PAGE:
Bahrain boasts two producing oilfields: the offshore Abu Safa field, which is shared with Saudi Arabia, and the older Bahrain field, which is onshore and is also referred to as the Awali field.
Bahrain and Saudi Arabia have jointly managed the Abu Safa field since 1958. Figures for 2013 mark a sizeable growth in production, given the fact that 2012 saw an 8.5% fall in oil production, due in part to unscheduled maintenance operations at Abu Safa that reduced output to 128,000 bpd in 2012. In 2013 its production rebounded to 149,700 bpd, representing 99.8% of Bahrain’s share of the field’s known full capacity of 150,000 bpd. The Bahrain field saw a more modest production increase in 2013 to 48,000 bpd, up from 45,000 bpd in 2012.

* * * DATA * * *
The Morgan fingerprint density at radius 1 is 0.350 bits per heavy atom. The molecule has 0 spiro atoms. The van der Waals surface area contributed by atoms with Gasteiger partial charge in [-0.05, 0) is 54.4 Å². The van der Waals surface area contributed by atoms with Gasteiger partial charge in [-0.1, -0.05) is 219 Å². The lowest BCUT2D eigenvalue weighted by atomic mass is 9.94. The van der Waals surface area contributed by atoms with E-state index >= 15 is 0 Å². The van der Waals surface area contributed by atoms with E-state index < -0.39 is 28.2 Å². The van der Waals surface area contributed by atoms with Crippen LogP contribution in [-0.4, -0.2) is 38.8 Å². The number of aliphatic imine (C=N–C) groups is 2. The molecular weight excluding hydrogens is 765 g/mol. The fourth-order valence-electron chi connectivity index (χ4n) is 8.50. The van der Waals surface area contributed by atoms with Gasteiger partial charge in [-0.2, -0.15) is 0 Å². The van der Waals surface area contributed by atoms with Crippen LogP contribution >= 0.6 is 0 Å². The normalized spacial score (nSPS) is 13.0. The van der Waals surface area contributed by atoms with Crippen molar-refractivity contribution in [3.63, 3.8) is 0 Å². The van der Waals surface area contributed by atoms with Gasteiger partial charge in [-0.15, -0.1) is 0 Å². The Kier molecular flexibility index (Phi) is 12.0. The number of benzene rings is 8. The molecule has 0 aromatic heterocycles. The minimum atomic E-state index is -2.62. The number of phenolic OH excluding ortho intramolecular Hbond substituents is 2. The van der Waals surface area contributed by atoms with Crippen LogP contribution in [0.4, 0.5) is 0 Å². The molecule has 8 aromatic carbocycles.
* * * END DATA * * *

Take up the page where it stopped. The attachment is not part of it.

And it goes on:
Prior to July 2012, Bahrain’s Ministry of Energy was primarily responsible for oil and gas affairs. However, oversight of the sector was transferred to the minister of finance that month. The move was in recognition of the importance of the hydrocarbons sector to Bahrain’s economy and government revenues. While the kingdom’s output ranks close to Turkey or the Netherlands, its small population means that oil and gas is a key part of the economy, and in 2012 87% of government revenues were generated from hydrocarbons. In 2000 oil and gas represented 44% of real GDP, but that figure dropped to 19% of real GDP in 2012. Despite boasting the GCC’s most diversified economy, a Kuwait Finance House report from February 2013 noted that Bahrain needed a break-even price of $103.80 per barrel. The domestic oil and gas sector also contributes to the viability of both power generation and manufacturing in Bahrain, and these two segments of the economy accounted for a further 15% of real GDP in 2012.